"Silence! That is enough," the doge bellowed, standing to exert his full authority. The hounds—who'd been sleeping at his feet—also jumped up, ready to protect their master. "I do not recall having opened this topic up for discussion, as it requires none. The Senate has already ratified Cardinal Grimani's appointment in special conclave earlier today, along with a decree that all meetings of this Great Council are suspended until further notice as an additional precaution to shield its members from the plague. Guards, lead Councilor Delfini off the palace grounds. He may only return when duly summoned after the Council of Ten has had a chance to deliberate regarding his actions today. That is all. This session is now closed."

The discomfort of the attendees over this final exchange was mirrored in how quickly they emptied the chamber. And while Nicco Grimani usually relished the apprehension of others, he sat in stunned amazement for a few extra minutes before realizing the sheer brilliance of what had just transpired.

His father had always been a man of cunning and design, and Nicco liked to think that he'd inherited some of those traits himself. Yet even he didn't foresee the masterful way Doge Grimani would weave the threads in today's proceedings to end up with a fabric that perfectly covered his own table, while unraveling those of everyone else's.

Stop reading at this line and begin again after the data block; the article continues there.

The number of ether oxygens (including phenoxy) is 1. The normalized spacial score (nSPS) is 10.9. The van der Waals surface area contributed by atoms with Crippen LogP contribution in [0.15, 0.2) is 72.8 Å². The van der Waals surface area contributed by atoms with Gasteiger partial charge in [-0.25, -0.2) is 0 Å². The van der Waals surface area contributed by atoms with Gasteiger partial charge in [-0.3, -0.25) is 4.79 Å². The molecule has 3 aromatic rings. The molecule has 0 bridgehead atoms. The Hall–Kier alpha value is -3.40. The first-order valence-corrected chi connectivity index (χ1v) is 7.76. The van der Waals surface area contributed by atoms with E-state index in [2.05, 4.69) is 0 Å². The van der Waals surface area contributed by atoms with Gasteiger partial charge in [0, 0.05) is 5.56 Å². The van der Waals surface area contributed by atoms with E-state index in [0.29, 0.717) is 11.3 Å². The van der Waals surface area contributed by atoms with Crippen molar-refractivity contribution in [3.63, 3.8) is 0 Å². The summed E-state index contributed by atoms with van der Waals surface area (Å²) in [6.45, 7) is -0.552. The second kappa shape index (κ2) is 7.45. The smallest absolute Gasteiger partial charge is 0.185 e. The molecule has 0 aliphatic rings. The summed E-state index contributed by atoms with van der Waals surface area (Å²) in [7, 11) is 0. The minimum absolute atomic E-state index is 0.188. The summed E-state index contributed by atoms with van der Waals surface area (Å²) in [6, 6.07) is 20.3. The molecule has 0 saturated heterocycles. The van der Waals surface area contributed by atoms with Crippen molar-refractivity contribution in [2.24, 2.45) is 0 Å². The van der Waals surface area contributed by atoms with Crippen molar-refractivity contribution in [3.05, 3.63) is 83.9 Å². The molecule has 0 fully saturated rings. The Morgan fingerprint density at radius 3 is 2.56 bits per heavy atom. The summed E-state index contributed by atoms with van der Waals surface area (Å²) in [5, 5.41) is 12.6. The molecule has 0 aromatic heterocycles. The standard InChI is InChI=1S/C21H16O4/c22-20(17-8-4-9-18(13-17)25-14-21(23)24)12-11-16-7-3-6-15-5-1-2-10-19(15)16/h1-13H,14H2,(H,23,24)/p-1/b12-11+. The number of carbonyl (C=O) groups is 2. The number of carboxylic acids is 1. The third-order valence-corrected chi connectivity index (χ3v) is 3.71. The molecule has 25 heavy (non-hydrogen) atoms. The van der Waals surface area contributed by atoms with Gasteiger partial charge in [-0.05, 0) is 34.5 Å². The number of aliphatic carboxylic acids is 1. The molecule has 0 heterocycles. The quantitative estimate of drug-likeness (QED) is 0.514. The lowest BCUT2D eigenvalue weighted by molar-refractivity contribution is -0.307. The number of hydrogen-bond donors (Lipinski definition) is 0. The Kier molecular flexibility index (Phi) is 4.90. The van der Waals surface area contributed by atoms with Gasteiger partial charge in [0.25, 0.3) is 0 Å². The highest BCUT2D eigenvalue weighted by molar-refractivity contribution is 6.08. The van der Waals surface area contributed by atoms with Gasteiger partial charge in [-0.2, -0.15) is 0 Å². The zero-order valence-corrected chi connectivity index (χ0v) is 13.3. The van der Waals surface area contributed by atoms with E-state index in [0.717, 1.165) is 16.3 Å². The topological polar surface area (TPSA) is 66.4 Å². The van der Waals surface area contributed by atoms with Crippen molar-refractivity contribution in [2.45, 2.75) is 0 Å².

There were two announcements that the doge needed to make to the Great Council, both of which would have been seen as unpalatable to the majority. By revealing Nicco's engagement to Ottavia Michiel ahead of schedule, Grimani publicly bound the girl's father to his side. When the news of Francisco's papal appointment were made, Bartolomeo Michiel had no choice, but to support his ruler—and future fellow father-in-law—against any objections.

The stir created during the subsequent backlash (because Grimani had counted on its inevitability) successfully masked any challenge to the dissolution of the Great Council at the Doge's whim. Why, most of the councilors were probably still too busy whispering judgement about Delfini's outbursts to even grasp the severity of the final proclamation. While they quietly debated the value of decorum over morality, their liberty had been stripped away.

As Nicco finally left the chamber, he gleefully rubbed his gloved palms together. Tonight he may have to attend an engagement party instead of a card game, but his father had just given him the ultimate winning hand.

 Tonight he may have to attend an engagement party instead of a card game, but his father had just given him the ultimate winning hand

Oops! This image does not follow our content guidelines. To continue publishing, please remove it or upload a different image.
The Plague Doctor's DaughterWhere stories live. Discover now